Up In The Air
Bubba Watson still hopes he’s welcome at the Masters. If not, ‘I don’t want to be there anyway’
BOLTON, MASS. — LIV Golf recruit Bubba Watson says he has accepted the risk of a Masters ban by Augusta National despite being a two-time winner of the green jacket.
The left-handed Watson was unveiled more than a month ago as one of several major champions to have joined the Saudi-backed rival league, although he still hasn’t competed while nursing an injury and is only a non-playing captain. In that time, Watson said he’d had a tough conversation with his children about the uncertainty of playing in golf’s four majors. The likelihood is Watson will be free to play the Masters as a past champion (2012, 2014) but that isn’t guaranteed.
“For me, it’s a weird situation being a Masters champion; right now, we can play in it, and I'm hoping and praying they make the right decisions,” Watson said ahead of this week’s LIV Golf Invitational Boston. “I sat my kids down and told them there is a possibility we can't go to Augusta. If they [Augusta National] tell me I can’t go, [even as a] past champion, then I don't want to be there anyway because that's just the wrong way to look at it.”
LIV recruits know their participation triggers a concrete ban by the PGA Tour, but they don’t know what stance will be taken by the organizations that run golf’s four majors: the Masters (Augusta National), PGA Championship (PGA of America), U.S. Open (USGA) and the Open Championship (R&A).
Given this year’s U.S. Open and Open Championship came after LIV Golf’s first event in June, the USGA and R&A made public statements on the eligibility of LIV recruits in their championships—they were allowed to play. However, the Masters and PGA were staged before LIV kicked off its inaugural event. Augusta National and the PGA of America have not yet had to confirm whether LIV golfers will be allowed to tee it up going forward.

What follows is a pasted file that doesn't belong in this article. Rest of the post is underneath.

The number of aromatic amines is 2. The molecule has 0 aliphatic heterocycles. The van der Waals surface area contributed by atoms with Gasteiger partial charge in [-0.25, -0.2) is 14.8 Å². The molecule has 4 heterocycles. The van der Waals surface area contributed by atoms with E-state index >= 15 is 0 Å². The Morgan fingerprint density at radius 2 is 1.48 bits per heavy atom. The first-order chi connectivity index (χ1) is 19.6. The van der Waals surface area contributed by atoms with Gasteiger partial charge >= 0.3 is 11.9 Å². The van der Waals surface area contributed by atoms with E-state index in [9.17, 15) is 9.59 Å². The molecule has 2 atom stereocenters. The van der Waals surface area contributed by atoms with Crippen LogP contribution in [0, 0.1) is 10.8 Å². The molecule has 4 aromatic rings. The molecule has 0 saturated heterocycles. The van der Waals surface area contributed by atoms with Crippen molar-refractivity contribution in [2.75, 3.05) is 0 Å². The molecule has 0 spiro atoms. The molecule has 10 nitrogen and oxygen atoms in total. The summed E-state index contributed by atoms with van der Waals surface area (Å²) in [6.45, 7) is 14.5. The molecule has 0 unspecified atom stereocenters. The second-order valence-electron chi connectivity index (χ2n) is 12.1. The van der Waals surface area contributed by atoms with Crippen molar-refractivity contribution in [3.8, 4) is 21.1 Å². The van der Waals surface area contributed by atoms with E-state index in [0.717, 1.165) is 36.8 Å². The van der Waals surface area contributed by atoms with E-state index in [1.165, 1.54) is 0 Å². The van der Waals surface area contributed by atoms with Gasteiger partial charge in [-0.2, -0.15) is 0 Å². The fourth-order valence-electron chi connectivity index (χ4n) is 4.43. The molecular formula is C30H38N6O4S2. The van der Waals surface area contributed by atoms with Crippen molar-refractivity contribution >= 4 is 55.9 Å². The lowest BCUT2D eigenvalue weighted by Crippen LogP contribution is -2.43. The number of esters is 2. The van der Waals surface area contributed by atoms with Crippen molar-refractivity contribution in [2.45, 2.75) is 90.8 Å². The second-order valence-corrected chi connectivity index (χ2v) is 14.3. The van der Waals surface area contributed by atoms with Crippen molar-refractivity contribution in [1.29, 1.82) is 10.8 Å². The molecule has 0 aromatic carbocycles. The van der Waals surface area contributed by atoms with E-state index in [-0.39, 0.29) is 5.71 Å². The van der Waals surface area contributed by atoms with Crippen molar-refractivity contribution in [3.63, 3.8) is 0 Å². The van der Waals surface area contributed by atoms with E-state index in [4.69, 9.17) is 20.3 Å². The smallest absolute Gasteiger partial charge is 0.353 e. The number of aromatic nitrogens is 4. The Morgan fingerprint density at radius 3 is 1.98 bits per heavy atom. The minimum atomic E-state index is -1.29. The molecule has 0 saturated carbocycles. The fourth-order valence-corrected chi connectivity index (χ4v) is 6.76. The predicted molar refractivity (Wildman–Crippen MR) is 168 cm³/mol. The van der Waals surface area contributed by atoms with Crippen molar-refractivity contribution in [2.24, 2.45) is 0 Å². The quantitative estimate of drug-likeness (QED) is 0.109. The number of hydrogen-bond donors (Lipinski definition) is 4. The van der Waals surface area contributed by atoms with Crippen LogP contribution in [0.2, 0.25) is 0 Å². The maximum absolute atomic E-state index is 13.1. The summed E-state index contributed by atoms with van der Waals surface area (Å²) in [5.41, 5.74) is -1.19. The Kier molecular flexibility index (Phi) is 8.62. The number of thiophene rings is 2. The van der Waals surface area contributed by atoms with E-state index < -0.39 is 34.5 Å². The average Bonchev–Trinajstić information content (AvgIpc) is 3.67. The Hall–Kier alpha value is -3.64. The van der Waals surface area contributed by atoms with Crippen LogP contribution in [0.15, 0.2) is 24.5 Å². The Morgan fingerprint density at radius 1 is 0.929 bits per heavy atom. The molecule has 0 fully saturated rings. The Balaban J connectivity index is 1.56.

World No. 2 Cameron Smith was unveiled Tuesday as LIV’s biggest recruit to date. The 29-year-old Australian has five years’ worth of security when it comes to the majors having just won the 150th Open at St. Andrews, but said he hoped LIV events received Official World Golf Ranking points soon.
“I hope that these World Ranking points will sort themselves out before my exemption is up,” Smith said Wednesday at his introductory press conference. “I think to the fans of major championship golf, it may be a little bit unfair on them. Majors are about having the best guys in the best field on the best golf courses.”
LIV has an application before the board of OWGR for ranking points, but has not yet received a response. Many predict it will be denied based on several shortfalls in the criteria such as field sizes needing to be 75 on average, a 36-hole cut (even for 54-hole events) and an open qualifying school.
But World No. 19 Joaquin Niemann—who was announced Tuesday by LIV alongside Smith, Anirban Lahiri, Marc Leishman, Harold Varner III and Cameron Tringale—was blunt when asked if LIV golfers should be free to play the majors. He pointed to the fact 13 of the world’s current top 50 golfers are now LIV players.
“We earn our place in the majors and if they want to see real competition, they have to have the top players,” Niemann said. “That's why the majors are there.”
Varner was more relaxed about golf’s grandest stage. He said the financial stability gained through his guaranteed money offer was a trade-off he was willing to accept. “For me, [the majors] weighed a lot,” Varner said. “This was my first year playing in every major, so it was cool. But like I think it's way cooler making sure my kid doesn't have to worry about anything.”